The situation

Have you ever created a new Git repository for work on a personal machine or vice-versa, and accidentally made your first commit with the global Git email? Something like:

$ git config --global user.email
my@personal.email
$ git init
Initialized empty Git repository in /Users/yijiayu/work/project/.git/
$ echo "do stuff" > stuff.txt
$ git add .
$ git commit -m "Initial commit"
[master (root-commit) 340c447] Initial commit
 1 file changed, 1 insertion(+)
 create mode 100644 stuff.txt
$ git log -1
commit 4c497e117390eadc3bbc7e840d0dcce58bbcdc2b (HEAD -> master)
Author: Jiayu Yi <my@personal.email>
Date:   Thu Feb 14 09:43:53 2019 +0800

    Initial commit

Whoops!

The immediate fix for this would be to set your email at the repository level with git config user.email my@work.email" and then amend the commit with git commit --amend --author="Jiayu Yi <my@work.email>" --no-edit, but perhaps there is a more scalable way?

A solution

With conditional includes, you can override your global configuration on a per-directory basis. For example, you could keep all your work projects inside your ~/work directory, and set your work email as the committer email for projects under this directory. Let’s see how to do this.

Creating a directory-specific Git configuration

We need to create a Git config file to apply for projects in ~/work. The location of this file doesn’t actually matter, but putting it inside the root of the ~/work directory makes sense.

We just want to override our email, so we’ll create ~/work/.gitconfig with the following content:

[user]
	email = my@work.email

Setting up a conditional include for a directory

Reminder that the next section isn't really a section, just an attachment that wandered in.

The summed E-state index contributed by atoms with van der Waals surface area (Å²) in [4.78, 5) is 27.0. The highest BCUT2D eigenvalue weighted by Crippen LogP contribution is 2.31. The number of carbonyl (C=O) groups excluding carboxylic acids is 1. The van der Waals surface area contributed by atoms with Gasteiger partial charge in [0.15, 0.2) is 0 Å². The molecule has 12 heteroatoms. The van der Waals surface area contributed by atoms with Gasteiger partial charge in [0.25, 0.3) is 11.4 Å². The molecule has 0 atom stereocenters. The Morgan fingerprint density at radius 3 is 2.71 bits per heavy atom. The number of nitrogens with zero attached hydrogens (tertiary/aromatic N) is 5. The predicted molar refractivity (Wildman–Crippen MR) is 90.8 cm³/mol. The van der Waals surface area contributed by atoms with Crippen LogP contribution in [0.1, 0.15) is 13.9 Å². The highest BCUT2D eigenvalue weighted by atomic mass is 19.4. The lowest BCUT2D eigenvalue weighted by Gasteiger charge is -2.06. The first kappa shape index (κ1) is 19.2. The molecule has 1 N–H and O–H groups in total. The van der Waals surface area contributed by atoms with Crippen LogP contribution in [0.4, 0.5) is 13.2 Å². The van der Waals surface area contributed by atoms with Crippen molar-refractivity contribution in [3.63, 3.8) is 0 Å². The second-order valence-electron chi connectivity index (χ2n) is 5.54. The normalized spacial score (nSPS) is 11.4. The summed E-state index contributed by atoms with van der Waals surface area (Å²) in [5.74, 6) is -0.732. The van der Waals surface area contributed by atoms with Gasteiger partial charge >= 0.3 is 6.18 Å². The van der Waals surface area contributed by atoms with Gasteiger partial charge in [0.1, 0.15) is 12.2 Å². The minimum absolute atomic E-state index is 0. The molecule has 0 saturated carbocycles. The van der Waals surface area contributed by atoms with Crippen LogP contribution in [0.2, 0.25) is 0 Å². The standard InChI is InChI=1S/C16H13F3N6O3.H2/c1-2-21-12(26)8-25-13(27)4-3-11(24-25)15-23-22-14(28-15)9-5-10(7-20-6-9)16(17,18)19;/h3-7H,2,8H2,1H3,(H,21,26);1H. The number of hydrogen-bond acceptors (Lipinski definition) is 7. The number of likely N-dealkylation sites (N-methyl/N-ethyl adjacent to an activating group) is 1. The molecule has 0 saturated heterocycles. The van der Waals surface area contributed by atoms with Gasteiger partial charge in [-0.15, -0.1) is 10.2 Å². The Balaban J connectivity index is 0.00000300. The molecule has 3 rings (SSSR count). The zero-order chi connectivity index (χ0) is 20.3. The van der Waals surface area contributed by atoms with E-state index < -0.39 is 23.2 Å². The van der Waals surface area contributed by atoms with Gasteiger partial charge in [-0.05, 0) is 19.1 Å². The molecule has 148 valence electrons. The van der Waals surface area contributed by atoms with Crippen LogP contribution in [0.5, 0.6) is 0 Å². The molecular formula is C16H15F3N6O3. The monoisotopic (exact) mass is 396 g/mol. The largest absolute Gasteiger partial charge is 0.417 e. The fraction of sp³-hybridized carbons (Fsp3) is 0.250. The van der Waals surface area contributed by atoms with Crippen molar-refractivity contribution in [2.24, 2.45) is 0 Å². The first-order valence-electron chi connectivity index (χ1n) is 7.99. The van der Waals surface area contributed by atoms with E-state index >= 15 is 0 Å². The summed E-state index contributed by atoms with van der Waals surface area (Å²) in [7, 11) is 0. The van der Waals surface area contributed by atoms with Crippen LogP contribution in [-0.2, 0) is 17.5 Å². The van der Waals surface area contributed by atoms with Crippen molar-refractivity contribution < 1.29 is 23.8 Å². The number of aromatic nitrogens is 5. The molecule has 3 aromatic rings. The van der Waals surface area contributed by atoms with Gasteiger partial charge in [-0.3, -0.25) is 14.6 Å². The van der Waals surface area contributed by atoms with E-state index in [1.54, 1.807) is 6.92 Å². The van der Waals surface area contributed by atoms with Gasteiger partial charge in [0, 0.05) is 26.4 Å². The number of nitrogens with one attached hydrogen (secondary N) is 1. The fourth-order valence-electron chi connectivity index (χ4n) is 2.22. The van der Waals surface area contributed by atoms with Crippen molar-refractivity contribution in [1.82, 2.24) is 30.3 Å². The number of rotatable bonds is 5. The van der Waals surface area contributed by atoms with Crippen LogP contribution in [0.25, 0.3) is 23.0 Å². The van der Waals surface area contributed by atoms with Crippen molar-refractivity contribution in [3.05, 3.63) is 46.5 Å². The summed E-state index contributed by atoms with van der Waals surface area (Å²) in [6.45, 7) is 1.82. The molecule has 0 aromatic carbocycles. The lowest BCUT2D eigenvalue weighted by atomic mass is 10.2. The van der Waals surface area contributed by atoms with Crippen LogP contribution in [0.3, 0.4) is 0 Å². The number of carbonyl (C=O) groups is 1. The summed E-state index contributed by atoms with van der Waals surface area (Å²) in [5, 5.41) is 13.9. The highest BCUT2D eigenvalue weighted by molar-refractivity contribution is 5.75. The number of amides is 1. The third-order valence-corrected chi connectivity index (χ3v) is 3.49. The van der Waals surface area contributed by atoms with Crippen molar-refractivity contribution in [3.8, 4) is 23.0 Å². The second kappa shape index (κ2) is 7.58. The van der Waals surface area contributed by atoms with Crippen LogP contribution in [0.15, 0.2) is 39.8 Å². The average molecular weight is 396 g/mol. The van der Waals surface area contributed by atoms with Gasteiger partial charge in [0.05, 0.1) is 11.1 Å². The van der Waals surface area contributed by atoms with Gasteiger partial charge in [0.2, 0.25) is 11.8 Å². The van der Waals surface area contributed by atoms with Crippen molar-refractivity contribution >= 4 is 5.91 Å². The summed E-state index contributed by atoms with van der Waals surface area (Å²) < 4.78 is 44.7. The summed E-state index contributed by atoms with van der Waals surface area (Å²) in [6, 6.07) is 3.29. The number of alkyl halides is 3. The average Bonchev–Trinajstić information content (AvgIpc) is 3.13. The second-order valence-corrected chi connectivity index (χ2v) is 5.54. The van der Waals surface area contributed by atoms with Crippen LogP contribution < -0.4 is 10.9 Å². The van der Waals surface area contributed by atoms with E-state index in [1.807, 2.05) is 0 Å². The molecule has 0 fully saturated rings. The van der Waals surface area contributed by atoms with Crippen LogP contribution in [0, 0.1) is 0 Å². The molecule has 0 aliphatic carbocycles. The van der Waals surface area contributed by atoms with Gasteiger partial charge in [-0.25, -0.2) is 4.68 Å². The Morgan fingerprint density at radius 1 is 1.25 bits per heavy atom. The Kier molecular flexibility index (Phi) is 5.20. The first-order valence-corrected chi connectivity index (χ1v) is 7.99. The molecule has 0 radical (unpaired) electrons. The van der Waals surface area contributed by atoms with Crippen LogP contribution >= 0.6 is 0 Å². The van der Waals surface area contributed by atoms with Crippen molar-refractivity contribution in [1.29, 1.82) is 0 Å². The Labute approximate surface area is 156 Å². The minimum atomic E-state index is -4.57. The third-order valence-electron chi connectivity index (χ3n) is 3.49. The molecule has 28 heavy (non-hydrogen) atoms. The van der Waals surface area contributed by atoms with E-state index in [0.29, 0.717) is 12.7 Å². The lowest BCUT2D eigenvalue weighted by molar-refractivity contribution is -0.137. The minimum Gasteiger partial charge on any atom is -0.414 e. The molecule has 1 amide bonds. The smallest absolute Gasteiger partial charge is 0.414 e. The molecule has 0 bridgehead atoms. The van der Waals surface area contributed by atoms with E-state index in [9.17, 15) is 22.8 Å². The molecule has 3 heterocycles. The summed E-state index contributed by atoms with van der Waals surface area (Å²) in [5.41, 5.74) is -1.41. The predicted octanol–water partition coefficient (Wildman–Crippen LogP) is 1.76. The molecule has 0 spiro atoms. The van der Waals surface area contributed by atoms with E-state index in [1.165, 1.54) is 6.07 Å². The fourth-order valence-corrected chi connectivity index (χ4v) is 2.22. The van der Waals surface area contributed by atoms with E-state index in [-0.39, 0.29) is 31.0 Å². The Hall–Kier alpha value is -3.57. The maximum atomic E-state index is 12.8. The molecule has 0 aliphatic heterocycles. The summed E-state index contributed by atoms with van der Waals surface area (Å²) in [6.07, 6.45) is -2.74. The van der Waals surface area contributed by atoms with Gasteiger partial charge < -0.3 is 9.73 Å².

Next, we need to add some lines to the end of our global Git config file (usually located at ~/.gitconfig) to tell Git to refer to our work-specific Git config when when we’re under ~/work:

[includeIf "gitdir:~/work/"]
	path = ~/work/.gitconfig

This tells Git to load the Git config file at ~/work/.gitconfig if the .git directory for the repository you are currently working on is located under ~/work/. When this happens, the settings it contains will override the global Git configuration defined higher up in the file—in this case the user.email key defined in ~/work/.gitconfig will override the one in ~/.gitconfig.

That’s it! Now when you create a new repository inside the ~/work directory, the committer email for the repository will default to your work email instead of your personal one, without needing to manually set it.

Additional notes

The path passed to the includeIf directive is used a glob pattern, so it can contain wildcard characters.

It also supports a the gitdir/i keyword instead of gitdir, which will match the provided pattern case-insensitively.

Refer to the git-config documentation for more details.

Conclusion

Following up from my previous post on organising local Git repositories based on remote URL, conditional Git includes can be combined with a logical directory structure to automatically share relevant settings between related repositories, simplifying the cognitive load of switching between multiple projects.